Afterward, Marina, who is a single mother, moves to Oklahoma with her daughter to live with Neil, but due to some unexpected differences in the environment, troubles start to emerge between them. In addition, Neil reconnects with Jane (Rachel McAdams), who is his childhood sweetheart.

The film neither carries much dialogue nor does it pinpoint the obvious concerns of the characters. However, it focuses on evoking the sentiments of viewers who have fallen in love or gone through breakups at least once in their lives.


Dallas Buyers Club (19)

Drama / 117 / English

This movie won multiple Oscars, including one for best actor for Matthew McConaughey, at the Academy Awards earlier this week.

Based on a real story from the 1980s, McConaughey plays Texas electrician Ron Woodroof, who used to like alcohol and women but one day is diagnosed with the HIV virus by Dr. Eve Saks (Jennifer Garner). Woodroof is left with only 30 days to live.

He starts taking the drug prescribed by the doctor but realizes that it doesn’t help his disease at all. From then on, he smuggles an unauthorized drug into the United States that will help not only him but other fellow patients who are suffering from the same disease. Unintentionally, the number of people who want to buy the smuggled drug gets bigger, so Woodroof forms the Dallas Buyers Club. However, he soon faces resentment from the medical and pharmaceutical industries and his operation faces being shut down.


12 Years a Slave (15)

Drama, History / 134 / English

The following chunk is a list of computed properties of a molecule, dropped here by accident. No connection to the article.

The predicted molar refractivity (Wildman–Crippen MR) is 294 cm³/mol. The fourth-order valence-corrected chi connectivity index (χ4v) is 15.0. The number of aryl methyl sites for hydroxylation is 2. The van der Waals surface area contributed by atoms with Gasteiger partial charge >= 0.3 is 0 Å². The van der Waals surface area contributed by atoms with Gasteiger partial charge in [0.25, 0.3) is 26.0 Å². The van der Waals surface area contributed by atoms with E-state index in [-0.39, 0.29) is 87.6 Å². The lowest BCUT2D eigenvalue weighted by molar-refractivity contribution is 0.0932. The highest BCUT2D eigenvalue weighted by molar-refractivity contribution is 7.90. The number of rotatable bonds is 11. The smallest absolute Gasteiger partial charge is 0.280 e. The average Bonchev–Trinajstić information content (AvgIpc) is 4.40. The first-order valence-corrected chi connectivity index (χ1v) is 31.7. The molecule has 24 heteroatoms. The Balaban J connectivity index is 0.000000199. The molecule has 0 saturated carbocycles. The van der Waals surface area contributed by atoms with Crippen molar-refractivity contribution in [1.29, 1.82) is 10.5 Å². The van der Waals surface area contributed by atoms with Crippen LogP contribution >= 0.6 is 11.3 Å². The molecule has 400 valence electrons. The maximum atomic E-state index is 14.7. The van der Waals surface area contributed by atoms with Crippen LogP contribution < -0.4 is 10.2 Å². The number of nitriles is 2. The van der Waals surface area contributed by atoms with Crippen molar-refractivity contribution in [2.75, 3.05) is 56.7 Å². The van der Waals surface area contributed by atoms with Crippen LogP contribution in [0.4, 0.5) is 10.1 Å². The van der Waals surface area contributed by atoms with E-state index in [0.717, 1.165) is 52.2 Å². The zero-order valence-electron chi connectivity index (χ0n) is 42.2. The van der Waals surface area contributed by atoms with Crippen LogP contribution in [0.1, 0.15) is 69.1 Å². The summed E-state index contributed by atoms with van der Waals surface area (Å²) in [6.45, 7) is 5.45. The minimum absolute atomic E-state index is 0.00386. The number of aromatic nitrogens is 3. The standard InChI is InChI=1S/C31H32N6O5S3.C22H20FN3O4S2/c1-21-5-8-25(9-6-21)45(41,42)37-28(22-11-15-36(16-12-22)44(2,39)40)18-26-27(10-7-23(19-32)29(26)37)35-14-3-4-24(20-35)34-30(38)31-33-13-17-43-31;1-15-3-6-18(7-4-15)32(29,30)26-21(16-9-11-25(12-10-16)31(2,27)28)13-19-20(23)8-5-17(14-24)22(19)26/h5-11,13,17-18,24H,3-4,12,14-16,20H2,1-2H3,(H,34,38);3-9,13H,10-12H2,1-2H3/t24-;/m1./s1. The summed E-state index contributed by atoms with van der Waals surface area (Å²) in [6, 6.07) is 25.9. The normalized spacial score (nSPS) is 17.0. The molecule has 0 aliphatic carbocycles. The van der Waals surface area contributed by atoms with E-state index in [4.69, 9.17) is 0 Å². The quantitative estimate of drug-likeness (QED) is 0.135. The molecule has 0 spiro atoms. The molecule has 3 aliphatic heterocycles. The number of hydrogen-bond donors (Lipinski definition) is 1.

Based on a true story, this powerful tale of a free black man who finds himself trafficked and sold as a slave in the South is a confronting tale that is relatable to audiences worldwide.

Solomon Northup (Chiwetel Ejiofor) lives a peaceful life in New York with his loving family as a free black man.

A talented violinist, he is feted among his peers (both black and white). He has not a care in the world until one day he is kidnapped and transported south.

No one will listen or believe his story as he is bound and sold from one master to the next.

While Northup’s predicament offers enough to keep viewers tuned in, the plethora of characters that he passes through poses various questions, such as: How do you define good and is it possible to be free of hypocrisy?

His first master, Ford (Benedict Cumberbatch), is a gentle spirit who lords over Northup with compassion for the most part, but of course refuses to listen to Northup’s tale. It’s an ugly part of American history that is told in a no-holds-barred manner that will leave a mark.

Tabloid Truth (15)

Drama, Crime / 121 / Korean

In the entertainment business, image is the most crucial factor that determines a celebrity’s rise and fall, especially for women.

The movie focuses on one of the industry’s most serious issues, “jjirasi,” which comes from a Japanese word for the controversial rumors going viral among Korean actors.

The story kicks off with a promising actress committing suicide after being rumored to be in a relationship with a married politician. Her manager, Woo-gon (Kim Gang-woo), decides to get to the bottom of the tabloid and its distributors.

Woo-gon uncovers a more discreet world behind the circulation of the rumors, involving characters such as former reporter Park Sa-jang (Jung Jin-young) and Baek-moon (Go Chang-suk), a bizarre wiretap specialist.